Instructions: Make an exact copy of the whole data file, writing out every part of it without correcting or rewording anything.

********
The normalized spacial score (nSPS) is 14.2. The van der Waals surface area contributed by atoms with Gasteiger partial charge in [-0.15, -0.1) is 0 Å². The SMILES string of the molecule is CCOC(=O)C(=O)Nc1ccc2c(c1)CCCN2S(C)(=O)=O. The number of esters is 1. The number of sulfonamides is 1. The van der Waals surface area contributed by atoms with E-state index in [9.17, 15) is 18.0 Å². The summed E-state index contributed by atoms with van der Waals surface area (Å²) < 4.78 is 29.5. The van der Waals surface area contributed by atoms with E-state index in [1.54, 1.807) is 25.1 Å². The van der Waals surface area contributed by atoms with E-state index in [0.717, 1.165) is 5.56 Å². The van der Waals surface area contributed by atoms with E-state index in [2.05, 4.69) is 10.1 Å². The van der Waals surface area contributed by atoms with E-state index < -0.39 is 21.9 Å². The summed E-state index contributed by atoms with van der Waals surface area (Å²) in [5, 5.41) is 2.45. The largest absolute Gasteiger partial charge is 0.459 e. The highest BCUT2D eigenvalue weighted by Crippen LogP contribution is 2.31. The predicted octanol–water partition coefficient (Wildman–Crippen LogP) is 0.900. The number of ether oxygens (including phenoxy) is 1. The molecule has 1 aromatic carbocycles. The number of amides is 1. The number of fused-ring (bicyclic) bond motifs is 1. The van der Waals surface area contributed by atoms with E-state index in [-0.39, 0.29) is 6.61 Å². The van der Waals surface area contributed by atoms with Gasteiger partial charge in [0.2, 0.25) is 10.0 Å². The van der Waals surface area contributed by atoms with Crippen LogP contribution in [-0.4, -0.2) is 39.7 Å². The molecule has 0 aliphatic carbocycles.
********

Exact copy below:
The normalized spacial score (nSPS) is 14.2. The van der Waals surface area contributed by atoms with Gasteiger partial charge in [-0.15, -0.1) is 0 Å². The SMILES string of the molecule is CCOC(=O)C(=O)Nc1ccc2c(c1)CCCN2S(C)(=O)=O. The number of esters is 1. The number of sulfonamides is 1. The van der Waals surface area contributed by atoms with E-state index in [9.17, 15) is 18.0 Å². The summed E-state index contributed by atoms with van der Waals surface area (Å²) < 4.78 is 29.5. The van der Waals surface area contributed by atoms with E-state index in [1.54, 1.807) is 25.1 Å². The van der Waals surface area contributed by atoms with E-state index in [0.717, 1.165) is 5.56 Å². The van der Waals surface area contributed by atoms with E-state index in [2.05, 4.69) is 10.1 Å². The van der Waals surface area contributed by atoms with E-state index < -0.39 is 21.9 Å². The summed E-state index contributed by atoms with van der Waals surface area (Å²) in [5, 5.41) is 2.45. The largest absolute Gasteiger partial charge is 0.459 e. The highest BCUT2D eigenvalue weighted by Crippen LogP contribution is 2.31. The predicted octanol–water partition coefficient (Wildman–Crippen LogP) is 0.900. The number of ether oxygens (including phenoxy) is 1. The molecule has 1 aromatic carbocycles. The number of amides is 1. The number of fused-ring (bicyclic) bond motifs is 1. The van der Waals surface area contributed by atoms with E-state index in [-0.39, 0.29) is 6.61 Å². The van der Waals surface area contributed by atoms with Gasteiger partial charge in [0.2, 0.25) is 10.0 Å². The van der Waals surface area contributed by atoms with Crippen LogP contribution in [-0.4, -0.2) is 39.7 Å². The molecule has 0 aliphatic carbocycles.